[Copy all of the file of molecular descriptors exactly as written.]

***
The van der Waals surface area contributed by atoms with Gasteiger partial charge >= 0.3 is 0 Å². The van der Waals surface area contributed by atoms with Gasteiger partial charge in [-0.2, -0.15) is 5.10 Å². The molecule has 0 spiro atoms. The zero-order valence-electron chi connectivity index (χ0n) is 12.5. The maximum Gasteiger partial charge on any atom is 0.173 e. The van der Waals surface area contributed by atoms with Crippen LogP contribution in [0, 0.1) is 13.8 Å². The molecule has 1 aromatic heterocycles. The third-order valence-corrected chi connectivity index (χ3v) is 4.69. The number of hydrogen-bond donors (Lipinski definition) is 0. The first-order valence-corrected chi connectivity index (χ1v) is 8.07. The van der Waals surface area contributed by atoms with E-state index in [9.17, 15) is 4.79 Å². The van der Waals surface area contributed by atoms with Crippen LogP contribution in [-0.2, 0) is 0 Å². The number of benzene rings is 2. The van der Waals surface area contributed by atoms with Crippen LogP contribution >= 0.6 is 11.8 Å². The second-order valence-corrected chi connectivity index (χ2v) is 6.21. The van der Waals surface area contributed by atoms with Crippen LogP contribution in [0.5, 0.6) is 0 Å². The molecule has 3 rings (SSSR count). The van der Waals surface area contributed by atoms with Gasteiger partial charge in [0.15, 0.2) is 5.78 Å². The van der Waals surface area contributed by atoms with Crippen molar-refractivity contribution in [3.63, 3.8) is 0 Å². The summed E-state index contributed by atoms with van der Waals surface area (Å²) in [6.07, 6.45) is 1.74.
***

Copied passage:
The van der Waals surface area contributed by atoms with Gasteiger partial charge >= 0.3 is 0 Å². The van der Waals surface area contributed by atoms with Gasteiger partial charge in [-0.2, -0.15) is 5.10 Å². The molecule has 0 spiro atoms. The zero-order valence-electron chi connectivity index (χ0n) is 12.5. The maximum Gasteiger partial charge on any atom is 0.173 e. The van der Waals surface area contributed by atoms with Crippen LogP contribution in [0, 0.1) is 13.8 Å². The molecule has 1 aromatic heterocycles. The third-order valence-corrected chi connectivity index (χ3v) is 4.69. The number of hydrogen-bond donors (Lipinski definition) is 0. The first-order valence-corrected chi connectivity index (χ1v) is 8.07. The van der Waals surface area contributed by atoms with E-state index in [9.17, 15) is 4.79 Å². The van der Waals surface area contributed by atoms with Crippen LogP contribution in [-0.2, 0) is 0 Å². The number of benzene rings is 2. The van der Waals surface area contributed by atoms with Crippen LogP contribution >= 0.6 is 11.8 Å². The second-order valence-corrected chi connectivity index (χ2v) is 6.21. The van der Waals surface area contributed by atoms with Crippen LogP contribution in [0.5, 0.6) is 0 Å². The molecule has 3 rings (SSSR count). The van der Waals surface area contributed by atoms with Gasteiger partial charge in [0.15, 0.2) is 5.78 Å². The van der Waals surface area contributed by atoms with Crippen molar-refractivity contribution in [3.63, 3.8) is 0 Å². The summed E-state index contributed by atoms with van der Waals surface area (Å²) in [6.07, 6.45) is 1.74.